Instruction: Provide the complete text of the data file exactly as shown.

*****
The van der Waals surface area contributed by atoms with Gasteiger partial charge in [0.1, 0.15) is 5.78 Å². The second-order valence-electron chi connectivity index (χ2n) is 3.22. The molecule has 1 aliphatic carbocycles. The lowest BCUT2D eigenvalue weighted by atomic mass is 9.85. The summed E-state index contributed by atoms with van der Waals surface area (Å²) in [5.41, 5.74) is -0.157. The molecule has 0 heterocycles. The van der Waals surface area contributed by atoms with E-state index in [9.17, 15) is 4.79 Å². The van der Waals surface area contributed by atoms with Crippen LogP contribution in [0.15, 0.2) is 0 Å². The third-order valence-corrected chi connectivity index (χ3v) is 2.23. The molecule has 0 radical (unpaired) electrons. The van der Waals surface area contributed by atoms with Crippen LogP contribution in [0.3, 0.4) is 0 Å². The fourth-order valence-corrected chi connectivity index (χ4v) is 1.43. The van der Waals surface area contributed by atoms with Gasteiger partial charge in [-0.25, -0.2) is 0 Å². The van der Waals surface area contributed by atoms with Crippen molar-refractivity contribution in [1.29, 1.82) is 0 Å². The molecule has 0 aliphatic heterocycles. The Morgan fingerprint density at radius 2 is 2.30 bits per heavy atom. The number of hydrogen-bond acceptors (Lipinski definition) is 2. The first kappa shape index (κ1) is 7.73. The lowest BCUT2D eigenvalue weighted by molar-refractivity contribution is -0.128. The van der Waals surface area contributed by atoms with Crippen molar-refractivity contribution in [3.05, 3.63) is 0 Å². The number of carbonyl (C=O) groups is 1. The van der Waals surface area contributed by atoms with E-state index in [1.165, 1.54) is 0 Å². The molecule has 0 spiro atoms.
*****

The van der Waals surface area contributed by atoms with Gasteiger partial charge in [0.1, 0.15) is 5.78 Å². The second-order valence-electron chi connectivity index (χ2n) is 3.22. The molecule has 1 aliphatic carbocycles. The lowest BCUT2D eigenvalue weighted by atomic mass is 9.85. The summed E-state index contributed by atoms with van der Waals surface area (Å²) in [5.41, 5.74) is -0.157. The molecule has 0 heterocycles. The van der Waals surface area contributed by atoms with E-state index in [9.17, 15) is 4.79 Å². The van der Waals surface area contributed by atoms with Crippen LogP contribution in [0.15, 0.2) is 0 Å². The third-order valence-corrected chi connectivity index (χ3v) is 2.23. The molecule has 0 radical (unpaired) electrons. The van der Waals surface area contributed by atoms with Crippen LogP contribution in [0.3, 0.4) is 0 Å². The fourth-order valence-corrected chi connectivity index (χ4v) is 1.43. The van der Waals surface area contributed by atoms with Gasteiger partial charge in [-0.25, -0.2) is 0 Å². The van der Waals surface area contributed by atoms with Crippen molar-refractivity contribution in [1.29, 1.82) is 0 Å². The molecule has 0 aliphatic heterocycles. The Morgan fingerprint density at radius 2 is 2.30 bits per heavy atom. The number of hydrogen-bond acceptors (Lipinski definition) is 2. The first kappa shape index (κ1) is 7.73. The lowest BCUT2D eigenvalue weighted by molar-refractivity contribution is -0.128. The van der Waals surface area contributed by atoms with Crippen molar-refractivity contribution in [3.05, 3.63) is 0 Å². The number of carbonyl (C=O) groups is 1. The van der Waals surface area contributed by atoms with E-state index in [1.165, 1.54) is 0 Å². The molecule has 0 spiro atoms.